Government and politics

Officially, the politics of Sudan takes place in the framework of a federal presidential representative democratic republic, where the President of Sudanis head of statehead of government and commander-in-chief of the Sudan People’s Armed Forces in a multi-party system. Legislative power is vested in both the government and the bicameral parliament — the National Legislature, with its National Assembly (lower chamber) and the Council of States(upper chamber). The judiciary is independent and obtained by the Constitutional Court.[9]

However, following the Second Sudanese Civil War (1983–2005) and the now-low-scale war in Darfur, Sudan is widely recognized as an authoritarianstate where all effective political power is obtained by President Omar al-Bashir and the ruling National Congress Party (NCP). The political system of the country was restructured following a military coup on 30 June 1989, when al-Bashir, then a colonel in the Sudanese Army, led a group of officers and ousted the government of Prime Minister Sadiq al-Mahdi. Under al-Bashir’s leadership, the new military government suspended political parties and introduced an Islamic legal code on the national level.[29]

He then became Chairman of the Revolutionary Command Council for National Salvation (a newly established body with legislative and executive powers for what was described as a transitional period), and assumed the posts of chief of stateprime ministerchief of the armed forces and minister of defense.[30] Further on, after institutionalizing Sharia law in the northern part of the country along with Hassan al-Turabi, al-Bashir issued purges and executions in the upper ranks of the army, the banning of associations, political parties, and independent newspapers and the imprisonment of leading political figures and journalists.[31]

In 1993, Sudan was transformed into an Islamic authoritarian single-party state as al-Bashir abolished the Revolutionary Command Council and created the National Islamic Front (NIF) with a new parliament and government obtained solely by members of the NIF. At the same time, the structure of regional administration was replaced by the creation of twenty-six states, each headed by a governor, thus making Sudan a federal republic. As a result, the Second Sudanese Civil War with the Sudan People’s Liberation Army (SPLA) would only escalate in the following years.[38][39]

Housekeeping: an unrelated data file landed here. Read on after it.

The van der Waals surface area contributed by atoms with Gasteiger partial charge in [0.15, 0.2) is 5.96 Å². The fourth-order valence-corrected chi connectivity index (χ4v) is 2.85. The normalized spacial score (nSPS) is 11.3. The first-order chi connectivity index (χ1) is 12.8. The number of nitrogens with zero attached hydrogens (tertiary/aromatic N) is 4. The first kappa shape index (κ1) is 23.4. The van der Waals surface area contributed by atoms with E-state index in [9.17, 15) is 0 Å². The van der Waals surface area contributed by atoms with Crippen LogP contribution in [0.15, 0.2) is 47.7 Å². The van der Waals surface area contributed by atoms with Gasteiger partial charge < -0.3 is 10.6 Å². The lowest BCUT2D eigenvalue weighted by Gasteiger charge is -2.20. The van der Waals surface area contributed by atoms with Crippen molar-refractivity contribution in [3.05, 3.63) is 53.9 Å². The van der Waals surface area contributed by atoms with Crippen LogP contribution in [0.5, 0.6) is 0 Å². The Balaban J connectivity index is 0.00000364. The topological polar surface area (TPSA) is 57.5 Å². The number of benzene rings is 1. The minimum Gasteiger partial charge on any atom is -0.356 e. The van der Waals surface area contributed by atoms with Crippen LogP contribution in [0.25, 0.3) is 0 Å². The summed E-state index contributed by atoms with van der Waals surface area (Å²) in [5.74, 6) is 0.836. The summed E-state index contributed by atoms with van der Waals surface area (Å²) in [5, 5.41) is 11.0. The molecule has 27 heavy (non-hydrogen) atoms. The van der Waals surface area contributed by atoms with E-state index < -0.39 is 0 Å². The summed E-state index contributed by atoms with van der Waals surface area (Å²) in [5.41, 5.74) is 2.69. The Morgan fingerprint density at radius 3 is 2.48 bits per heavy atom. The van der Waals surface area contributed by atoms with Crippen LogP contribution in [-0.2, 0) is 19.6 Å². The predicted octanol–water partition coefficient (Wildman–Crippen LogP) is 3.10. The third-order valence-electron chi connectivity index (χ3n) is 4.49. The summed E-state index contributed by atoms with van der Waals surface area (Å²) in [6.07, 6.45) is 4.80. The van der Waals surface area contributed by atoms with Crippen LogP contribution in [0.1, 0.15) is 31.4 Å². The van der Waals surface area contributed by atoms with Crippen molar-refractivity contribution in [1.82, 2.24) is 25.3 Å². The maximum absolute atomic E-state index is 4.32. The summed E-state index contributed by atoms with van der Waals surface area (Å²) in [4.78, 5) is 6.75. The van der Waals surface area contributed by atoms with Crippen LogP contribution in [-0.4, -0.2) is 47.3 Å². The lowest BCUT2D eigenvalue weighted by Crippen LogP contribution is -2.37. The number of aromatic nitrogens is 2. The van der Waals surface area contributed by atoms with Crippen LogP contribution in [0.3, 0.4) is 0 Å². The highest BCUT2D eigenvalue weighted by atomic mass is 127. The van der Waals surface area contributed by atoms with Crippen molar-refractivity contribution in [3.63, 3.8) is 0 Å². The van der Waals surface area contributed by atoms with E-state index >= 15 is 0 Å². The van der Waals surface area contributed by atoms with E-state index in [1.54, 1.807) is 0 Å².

Following the signing of the 2005 Comprehensive Peace Agreement (CPA) between the government of al-Bashir and the SPLA, a government of national unity was installed in Sudan in accordance with the Interim Constitution whereby a co-Sudan Vice President position representing the south was created in addition to the northernSudanese Vice President. This allowed the north and south to split oil deposits equally,[85] but also left both the north’s and south’s armies in place. Following the Darfur Peace Agreement in 2006, the office of senior presidential advisor was allocated to Minni Minnawi, a Zaghawa of the Sudanese Liberation Army (SLA), and, thus, became the fourth-highest constitutional post.

Executive posts are divided between the NCP, the SPLA, the Sudanese Eastern Front and factions of the Umma Party and Democratic Unionist Party (DUP). This peace agreement with the rebel group SPLA granted Southern Sudan autonomy for six years, to be followed by a referendum about independence in 2011.

According to the new 2005 constitution, the bicameral National Legislature is the official Sudanese parliament and is divided between two chambers — the National Assembly, a lower house with 450 seats, and the Council of States, an upper house with 50 seats. Thus the parliament consists of 500 appointed members altogether, where all are indirectly elected by state legislatures to serve six-year terms.[9]

Despite his international arrest warrant, al-Bashir was a candidate in the 2010 Sudanese presidential election, the first democratic election with multiple political parties participating in twenty-four years.[86] In the build-up to the vote, Sudanese pro-democracy activists say they faced intimidation by the government[87] and the International Crisis Group reported that the ruling party hadgerrymandered electoral districts.[88] A few days before the vote, the main opposition candidate, Yasir Arman from the SPLM, withdrew from the race.[89] The U.S.-based Carter Center, which helped monitor the elections, described the vote tabulation process as “highly chaotic, non-transparent and vulnerable to electoral manipulation.”[90] Al-Bashir was declared the winner of the election with sixty-eight percent of the vote.[86] There was considerable concern amongst the international community of a return to violence in the run-up to the January 2011 southern Sudan referendum, with post-referendum issues such as oil-revenue sharing and border demarcation not yet resolved.[91]

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